He was one of the best persons I have met. Always in good spirits, willing to help, caring about everybody. He was my cousin. Because I was born in exile, I saw him for the first time when I was eight, and he was in his twenties and came to us from Zagreb to Pamplona on a motorcycle to see my parents and know us. I was impressed by his adventure. He was tall and strong and handsome.
More than twenty years after, we met again: this time in Zagreb. I was a Journalist and went there to cover the first free elections before the war. He welcomed me and brought me to his home, a tiny apartment with two rooms and a kitchen where he lived with his wife and two daughters. It was in the fourth storie without an elevator of a typical communist building in a communist neighborhood, built after WWII. The type of dwellings in which it was assigned a number of square feet (very few) for each person. I didn’t know when I arrived, but he and his wife had to sleep in the kitchen to accommodate me in the main room, which was the bedroom, sitting room, and dining room all in one.
I protested because I didn’t want to be an annoyance to them. Tomislav (Tom) was like a brother to me. He helped me do my journalistic assignment in Zagreb. He was generous with his time and was excited about having the opportunity to help me.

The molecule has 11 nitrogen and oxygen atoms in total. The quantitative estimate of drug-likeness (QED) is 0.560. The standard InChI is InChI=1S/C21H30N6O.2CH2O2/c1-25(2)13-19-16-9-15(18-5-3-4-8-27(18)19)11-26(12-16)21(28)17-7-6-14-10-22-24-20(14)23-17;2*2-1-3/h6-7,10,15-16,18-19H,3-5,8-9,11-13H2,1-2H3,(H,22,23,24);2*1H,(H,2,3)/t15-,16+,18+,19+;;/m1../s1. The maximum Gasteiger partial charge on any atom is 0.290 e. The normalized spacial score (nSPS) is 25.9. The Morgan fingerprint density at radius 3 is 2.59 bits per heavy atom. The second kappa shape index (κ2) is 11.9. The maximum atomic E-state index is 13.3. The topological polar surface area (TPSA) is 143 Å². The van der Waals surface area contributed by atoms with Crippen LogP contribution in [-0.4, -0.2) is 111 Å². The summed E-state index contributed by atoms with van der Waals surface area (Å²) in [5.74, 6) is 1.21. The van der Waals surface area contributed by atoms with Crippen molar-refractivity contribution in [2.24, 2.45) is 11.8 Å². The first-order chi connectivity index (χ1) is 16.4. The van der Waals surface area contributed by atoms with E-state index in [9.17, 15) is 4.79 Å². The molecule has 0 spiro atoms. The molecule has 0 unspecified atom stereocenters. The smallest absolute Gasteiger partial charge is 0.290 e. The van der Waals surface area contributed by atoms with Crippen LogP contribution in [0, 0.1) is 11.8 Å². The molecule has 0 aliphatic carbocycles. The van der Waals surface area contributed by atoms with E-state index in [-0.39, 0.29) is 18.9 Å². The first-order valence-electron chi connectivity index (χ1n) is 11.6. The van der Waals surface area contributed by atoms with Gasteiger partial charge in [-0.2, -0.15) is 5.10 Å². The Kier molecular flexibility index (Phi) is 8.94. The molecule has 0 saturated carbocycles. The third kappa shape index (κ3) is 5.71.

One year later, the Balkans War exploded. He was working all day and volunteering at night to set the alarms for bombings in his neighborhood.
It was exhausting, and he felt sick, so he went to the hospital. The doctor had to do a catheterization to his heart. During the procedure, there was a bombing, and the electric power of the hospital went down.
He survived and went home but in a lousy situation. He had to go up four stories step by step to reach his home. That very night there were three more alarms. He had to run steps down to the anti bombing refuge and then go up home.
During one of those ways up and down, he died. His wife and his daughters couldn’t do anything to save his life. A big heart had stopped beating because of that cruel war. Nobody will count him as a war casualty, but he was.
I joined once again my voice to all the voices that cry no more wars! Since then, the world has deepened in greater violence. No more wars! I see the world struggling and blooding, and I still believe in the right people who want peace and a better future. Without them, this life would be unbearable.
I didn’t found a picture of Tom so the featured image is from the historic center of Zagreb, Croatia